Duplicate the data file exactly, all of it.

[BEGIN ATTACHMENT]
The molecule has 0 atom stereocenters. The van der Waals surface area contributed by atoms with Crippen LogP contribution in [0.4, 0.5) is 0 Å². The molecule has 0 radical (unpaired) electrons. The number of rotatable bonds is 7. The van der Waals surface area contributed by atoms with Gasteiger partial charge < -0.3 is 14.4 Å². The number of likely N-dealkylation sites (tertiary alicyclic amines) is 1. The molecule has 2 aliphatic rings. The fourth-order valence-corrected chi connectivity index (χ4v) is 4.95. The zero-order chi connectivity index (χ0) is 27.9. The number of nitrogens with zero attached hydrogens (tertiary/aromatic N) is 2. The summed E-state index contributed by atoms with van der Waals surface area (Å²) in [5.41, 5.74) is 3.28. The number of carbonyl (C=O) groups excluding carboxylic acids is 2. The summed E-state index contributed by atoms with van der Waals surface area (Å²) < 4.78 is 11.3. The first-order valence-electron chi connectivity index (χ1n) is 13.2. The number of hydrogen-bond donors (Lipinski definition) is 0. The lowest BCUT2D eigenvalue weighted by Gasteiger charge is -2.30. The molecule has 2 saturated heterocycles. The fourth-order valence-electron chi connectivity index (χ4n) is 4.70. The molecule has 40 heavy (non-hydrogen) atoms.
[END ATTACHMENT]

The molecule has 0 atom stereocenters. The van der Waals surface area contributed by atoms with Crippen LogP contribution in [0.4, 0.5) is 0 Å². The molecule has 0 radical (unpaired) electrons. The number of rotatable bonds is 7. The van der Waals surface area contributed by atoms with Gasteiger partial charge < -0.3 is 14.4 Å². The number of likely N-dealkylation sites (tertiary alicyclic amines) is 1. The molecule has 2 aliphatic rings. The fourth-order valence-corrected chi connectivity index (χ4v) is 4.95. The zero-order chi connectivity index (χ0) is 27.9. The number of nitrogens with zero attached hydrogens (tertiary/aromatic N) is 2. The summed E-state index contributed by atoms with van der Waals surface area (Å²) in [5.41, 5.74) is 3.28. The number of carbonyl (C=O) groups excluding carboxylic acids is 2. The summed E-state index contributed by atoms with van der Waals surface area (Å²) < 4.78 is 11.3. The first-order valence-electron chi connectivity index (χ1n) is 13.2. The number of hydrogen-bond donors (Lipinski definition) is 0. The lowest BCUT2D eigenvalue weighted by Gasteiger charge is -2.30. The molecule has 2 saturated heterocycles. The fourth-order valence-electron chi connectivity index (χ4n) is 4.70. The molecule has 40 heavy (non-hydrogen) atoms.